Project: NSF | Collaborative Research: A... (1418421), EC | PACEMAKER (226600), NSERC , NWO | Perturbations of System E... (2300181601)

    The mid-Pliocene is a valuable time interval for investigating equilibrium climate at current atmospheric CO2 concentrations because atmospheric CO2 concentrations are thought to have been comparable to the current day and yet the climate and distribution of ecosystems were quite different. One intriguing, but not fully understood, feature of the early to mid-Pliocene climate is the amplified Arctic temperature response and its impact on Arctic ecosystems. Only the most recent models appear to correctly estimate the degree of warming in the Pliocene Arctic and validation of the currently proposed feedbacks is limited by scarce terrestrial records of climate and environment. Here we reconstruct the summer temperature and fire regime from a subfossil fen-peat deposit on west–central Ellesmere Island, Canada, that has been chronologically constrained using cosmogenic nuclide burial dating to 3.9+1.5/-0.5 Ma. The estimate for average mean summer temperature is 15.4±0.8 ∘C using specific bacterial membrane lipids, i.e., branched glycerol dialkyl glycerol tetraethers. This is above the proposed threshold that predicts a substantial increase in wildfire in the modern high latitudes. Macro-charcoal was present in all samples from this Pliocene section with notably higher charcoal concentration in the upper part of the sequence. This change in charcoal was synchronous with a change in vegetation that included an increase in abundance of fire-promoting Pinus and Picea. Paleo-vegetation reconstructions are consistent with warm summer temperatures, relatively low summer precipitation and an incidence of fire comparable to fire-adapted boreal forests of North America and central Siberia. To our knowledge, this site provides the northernmost evidence of fire during the Pliocene. It suggests that ecosystem productivity was greater than in the present day, providing fuel for wildfires, and that the climate was conducive to the ignition of fire during this period. The results reveal that interactions between paleo-vegetation and paleoclimate were mediated by fire in the High Arctic during the Pliocene, even though CO2 concentrations were similar to modern values.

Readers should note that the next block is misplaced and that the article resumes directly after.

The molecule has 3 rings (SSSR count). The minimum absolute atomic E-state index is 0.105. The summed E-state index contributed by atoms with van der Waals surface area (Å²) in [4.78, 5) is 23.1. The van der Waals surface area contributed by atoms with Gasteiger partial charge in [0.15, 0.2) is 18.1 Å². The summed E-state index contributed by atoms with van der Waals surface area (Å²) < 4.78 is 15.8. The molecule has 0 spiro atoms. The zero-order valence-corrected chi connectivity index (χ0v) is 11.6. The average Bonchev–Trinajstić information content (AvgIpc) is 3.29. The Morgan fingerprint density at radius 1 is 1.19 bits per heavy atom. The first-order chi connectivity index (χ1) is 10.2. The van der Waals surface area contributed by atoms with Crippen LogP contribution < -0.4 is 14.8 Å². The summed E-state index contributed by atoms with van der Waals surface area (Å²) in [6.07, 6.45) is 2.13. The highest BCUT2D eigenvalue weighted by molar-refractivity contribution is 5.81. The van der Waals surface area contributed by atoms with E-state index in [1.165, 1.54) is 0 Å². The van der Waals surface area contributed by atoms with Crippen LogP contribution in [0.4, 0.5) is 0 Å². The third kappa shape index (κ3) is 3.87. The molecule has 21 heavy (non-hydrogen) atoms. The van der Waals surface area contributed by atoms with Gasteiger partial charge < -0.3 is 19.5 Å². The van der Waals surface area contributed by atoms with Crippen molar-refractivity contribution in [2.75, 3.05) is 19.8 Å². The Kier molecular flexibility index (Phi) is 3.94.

• Other research product . Other ORP type . 2021
    Open Access English
    Authors: 
    Bailey, Neal;
    Country: Canada